Keeping Himself Young, Scott Krafft, May Athlete Spotlight
“Life doesn’t check out when you turn 45, it can go on and you can be a competitive athlete long into your 60’s.”
Scott Krafft has always been an athlete throughout his life. He would do active sports, then transitioned into conditioning. He even was a body builder earlier in life. Then when he was working as a referee for Division III College Football in 2010, he noticed something different about one of his fellow refs.
“(I) saw this ref and he was buff with grey hair, I’m like dude how do you get that body. He said, ‘I do CrossFit.’ I said, “What’s CrossFit?’, he told me it’s more military based training. I googled it and thought it looked cool.”
Scott then went to meet the owner of another gym but didn’t pull the trigger. He continued to think about CrossFit for years and finally found CrossFit .
“It is significantly different, because it just challenges different aspects of your physical limitations, from strength to endurance to muscle endurance to gymnastics and especially mentally. This challenges you every day.”
Scott is 60-years-old and currently works as a Financial Advisor. As an older athlete, he knows he needs to work differently than the others.
“My biggest challenge is understanding the limitations as I get older. I want to be able to do a muscle up at age 70 but pushing those boundaries and not hurting myself is the hardest challenge. I just need to find a way to push my muscle endurance to the limit and keep that going.”
Scott has also dealt with two significant injuries, tearing his bicep and problems with his hip. This has never detoured him from walking away from the sport.
“As an athlete you must understand your body and understand the movements. Good coaching, like we have here at , teaches us about mechanics. My advice to older athletes is to not worry about the weight and just learn the movements to the best of your ability. Get the muscle memory correct and then you can work on gradually increasing the weight. Injuries are because we are stupid and competitive. You have to check the ego at the door, try to learn to hold back, give yourself some margin for error and then stretch, stretch, stretch.”
Scott tells everyone, the coaches at are worried about the overall health of their athletes over them making a personal best.
“They’re the ones who know you as an athlete, your strengths and weaknesses along with your personality. They push and they also help us hold back. The coaches are what push me as an athlete. I also love listening to them, I know I’ve done this for a while, but I’ll get good feedback from them on something I didn’t notice and something I can improve upon. They’re great and I love the coaches.”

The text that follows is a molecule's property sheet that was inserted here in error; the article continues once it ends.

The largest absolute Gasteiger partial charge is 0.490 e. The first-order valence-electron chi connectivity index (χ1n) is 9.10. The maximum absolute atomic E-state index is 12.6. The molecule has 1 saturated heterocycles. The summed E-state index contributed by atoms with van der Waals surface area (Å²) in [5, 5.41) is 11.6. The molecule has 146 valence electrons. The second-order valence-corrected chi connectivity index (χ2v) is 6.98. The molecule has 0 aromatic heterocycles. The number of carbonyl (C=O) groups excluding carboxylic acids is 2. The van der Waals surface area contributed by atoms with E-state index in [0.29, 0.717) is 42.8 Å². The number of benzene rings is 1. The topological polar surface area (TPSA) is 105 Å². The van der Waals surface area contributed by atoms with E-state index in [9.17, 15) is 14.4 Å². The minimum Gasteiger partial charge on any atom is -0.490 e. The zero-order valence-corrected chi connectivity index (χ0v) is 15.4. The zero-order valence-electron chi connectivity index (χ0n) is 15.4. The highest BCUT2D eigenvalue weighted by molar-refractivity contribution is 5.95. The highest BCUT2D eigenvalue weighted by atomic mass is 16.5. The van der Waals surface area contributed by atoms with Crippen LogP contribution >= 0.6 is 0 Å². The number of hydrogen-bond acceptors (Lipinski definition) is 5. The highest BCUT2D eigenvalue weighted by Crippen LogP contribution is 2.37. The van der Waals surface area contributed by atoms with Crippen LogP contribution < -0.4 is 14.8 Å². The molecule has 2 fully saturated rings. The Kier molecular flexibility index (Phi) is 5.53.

Overtime, Scott has gotten his daughter and his wife to join the gym.
“It is a passion that we all have for CrossFit, it’s a special thing. I’ve competed with my daughter three times now. We just have a special bond. We share the pain, and the challenges of pushing yourself with your child is just a different ”
Scott’s competitive drive hasn’t diminished as he’s gotten older. He regularly competes in competitions.
“Ultimately my goal is to be healthy for as long as I can be healthy. I want to be active in my family’s lives, my grand children’s lives. I am doing this for longevity. However, what I love about CrossFit competitions is the ability to push yourself and test your boundaries. At 60-years-old, I love being able to do what I can do. When I get into competitions, I want to measure myself against others, even those who are younger than me. Can I compete with them, can I stay up with them? It forces me to stay young. It makes me feel younger when I’m competing. I just love it.”
Scott continues to echo what many athletes say about , the community is everything.
“This is my extended family. If I have a bad day at work, when I come see all these smiling faces, working out together, pushing each other, encouraging each other to do a little more, I just forget about that day. I love and it is a great community. I would love to see it continue to flourish and grow. I would like to see if we can get more of the older folks in here. I hope that people who are aging can see and get some encouragement from me that you can still have an active and vibrant life.”
Scott is an intragyral part of CrossFit , he encourages the entire community to better themselves. Many fondly refer to him as “Papa Scott” and he truly lives up to that name, he is a mentor for younger athletes and also helps our older athletes make sure to care for themselves and recover correctly to help reduce any injuries and continue to grow as athletes.
Our House family would not be the same without “Papa Scott”, many of our athletes hope to be where he is one day, vibrant, healthy and an incredible athlete.